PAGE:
Despite the common beliefs, the project manager’s responsibilities go beyond creating tasks and checking in with team members. They are in charge of the project success, adherence to the deadlines, communication between the team and the client, and crisis management. 

There are some common stereotypes about the importance of Project Managers in the development process. For example, their work is a waste of budget, or it’s possible to manage the development without them. Let us break this myth down. 

According to their experience, the involvement of the PM actually reduces the budget and time required for the project completion. Why is that? 

Now let’s say you have 40 hours that you want to dedicate to managing a development team. You can either do it yourself or delegate that to a PM. Spoiler alert: delegating them to a PM would be more resultful.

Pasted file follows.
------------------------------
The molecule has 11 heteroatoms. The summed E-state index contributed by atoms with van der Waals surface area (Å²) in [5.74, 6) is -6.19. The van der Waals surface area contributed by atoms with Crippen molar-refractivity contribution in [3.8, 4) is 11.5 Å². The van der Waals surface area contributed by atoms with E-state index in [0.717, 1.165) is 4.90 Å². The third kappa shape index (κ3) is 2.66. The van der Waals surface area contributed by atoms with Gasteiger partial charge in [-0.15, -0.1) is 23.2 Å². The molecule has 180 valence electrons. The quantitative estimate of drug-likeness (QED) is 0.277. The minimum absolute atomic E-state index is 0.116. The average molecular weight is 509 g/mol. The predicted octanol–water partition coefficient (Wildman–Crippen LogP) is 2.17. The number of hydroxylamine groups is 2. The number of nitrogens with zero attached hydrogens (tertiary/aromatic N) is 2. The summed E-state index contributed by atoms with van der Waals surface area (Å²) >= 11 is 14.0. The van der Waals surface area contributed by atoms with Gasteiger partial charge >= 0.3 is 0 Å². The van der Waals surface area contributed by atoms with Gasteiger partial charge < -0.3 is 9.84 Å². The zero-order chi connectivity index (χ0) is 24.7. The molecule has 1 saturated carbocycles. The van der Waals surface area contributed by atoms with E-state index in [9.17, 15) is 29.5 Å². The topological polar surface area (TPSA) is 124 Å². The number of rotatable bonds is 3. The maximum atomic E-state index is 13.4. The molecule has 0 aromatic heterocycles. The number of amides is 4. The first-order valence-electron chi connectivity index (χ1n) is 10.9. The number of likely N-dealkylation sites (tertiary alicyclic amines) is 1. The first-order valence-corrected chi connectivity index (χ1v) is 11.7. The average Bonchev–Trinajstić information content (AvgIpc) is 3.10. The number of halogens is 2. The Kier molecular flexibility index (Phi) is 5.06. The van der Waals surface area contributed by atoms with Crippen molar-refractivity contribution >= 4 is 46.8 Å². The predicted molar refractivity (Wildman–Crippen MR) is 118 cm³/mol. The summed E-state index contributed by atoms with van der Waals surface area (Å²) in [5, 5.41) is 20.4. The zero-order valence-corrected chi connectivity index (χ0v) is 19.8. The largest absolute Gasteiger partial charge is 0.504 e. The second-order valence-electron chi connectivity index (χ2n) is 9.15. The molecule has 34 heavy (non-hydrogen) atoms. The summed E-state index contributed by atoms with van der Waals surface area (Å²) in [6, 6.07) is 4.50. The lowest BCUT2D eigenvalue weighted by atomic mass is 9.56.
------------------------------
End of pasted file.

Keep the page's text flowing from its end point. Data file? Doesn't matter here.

Our PMs are skilled and experienced in leading a development project because they do it every day. They know all the possible pitfalls, allocate resources accordingly, and make a substitution without any idle effort as they know the capabilities of each development team member. So a PM doesn’t need time to adjust and understand the context, unlike the person who has never encountered software development. 

But it doesn’t mean a client has no control over the process. On the contrary, a PM works closely with a client but just takes over the operational tasks and allows a client to focus on the strategic aspects. E.g., if you have a PM who manages your project, you can instantly receive all the updates. To keep track of the project development, there are various kinds of meetings you will participate in — planning, grooming, sprint reviews, etc. So all you need to do is monitor the project updates routinely and guide your team if something is not exactly like you wanted it. Your PM will do the rest for your peace of mind. Just imagine how nerve-racking this could have been otherwise.